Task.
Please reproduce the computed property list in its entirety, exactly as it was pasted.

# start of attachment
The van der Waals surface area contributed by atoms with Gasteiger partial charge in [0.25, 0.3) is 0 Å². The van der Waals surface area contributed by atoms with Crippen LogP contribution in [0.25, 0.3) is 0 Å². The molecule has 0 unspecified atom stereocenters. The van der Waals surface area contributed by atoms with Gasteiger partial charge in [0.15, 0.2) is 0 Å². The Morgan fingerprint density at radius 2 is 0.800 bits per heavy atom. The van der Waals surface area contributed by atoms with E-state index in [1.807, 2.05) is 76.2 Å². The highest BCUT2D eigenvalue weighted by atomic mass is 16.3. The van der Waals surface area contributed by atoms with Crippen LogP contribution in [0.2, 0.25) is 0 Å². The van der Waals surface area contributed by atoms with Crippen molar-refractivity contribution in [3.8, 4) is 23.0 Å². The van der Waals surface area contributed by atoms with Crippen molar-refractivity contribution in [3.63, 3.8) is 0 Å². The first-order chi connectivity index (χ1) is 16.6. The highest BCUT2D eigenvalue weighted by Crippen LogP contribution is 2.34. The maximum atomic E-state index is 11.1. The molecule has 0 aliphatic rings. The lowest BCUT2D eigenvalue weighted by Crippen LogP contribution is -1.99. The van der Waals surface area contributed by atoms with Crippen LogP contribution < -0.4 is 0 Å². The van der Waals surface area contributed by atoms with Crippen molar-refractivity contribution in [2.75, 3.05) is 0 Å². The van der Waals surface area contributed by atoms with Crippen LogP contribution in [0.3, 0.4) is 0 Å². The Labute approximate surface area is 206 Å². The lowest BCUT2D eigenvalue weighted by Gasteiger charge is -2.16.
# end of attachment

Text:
The van der Waals surface area contributed by atoms with Gasteiger partial charge in [0.25, 0.3) is 0 Å². The van der Waals surface area contributed by atoms with Crippen LogP contribution in [0.25, 0.3) is 0 Å². The molecule has 0 unspecified atom stereocenters. The van der Waals surface area contributed by atoms with Gasteiger partial charge in [0.15, 0.2) is 0 Å². The Morgan fingerprint density at radius 2 is 0.800 bits per heavy atom. The van der Waals surface area contributed by atoms with E-state index in [1.807, 2.05) is 76.2 Å². The highest BCUT2D eigenvalue weighted by atomic mass is 16.3. The van der Waals surface area contributed by atoms with Crippen LogP contribution in [0.2, 0.25) is 0 Å². The van der Waals surface area contributed by atoms with Crippen molar-refractivity contribution in [3.8, 4) is 23.0 Å². The van der Waals surface area contributed by atoms with Crippen molar-refractivity contribution in [3.63, 3.8) is 0 Å². The first-order chi connectivity index (χ1) is 16.6. The highest BCUT2D eigenvalue weighted by Crippen LogP contribution is 2.34. The maximum atomic E-state index is 11.1. The molecule has 0 aliphatic rings. The lowest BCUT2D eigenvalue weighted by Crippen LogP contribution is -1.99. The van der Waals surface area contributed by atoms with Crippen LogP contribution < -0.4 is 0 Å². The van der Waals surface area contributed by atoms with Crippen molar-refractivity contribution in [2.75, 3.05) is 0 Å². The van der Waals surface area contributed by atoms with Crippen LogP contribution in [0.3, 0.4) is 0 Å². The Labute approximate surface area is 206 Å². The lowest BCUT2D eigenvalue weighted by Gasteiger charge is -2.16.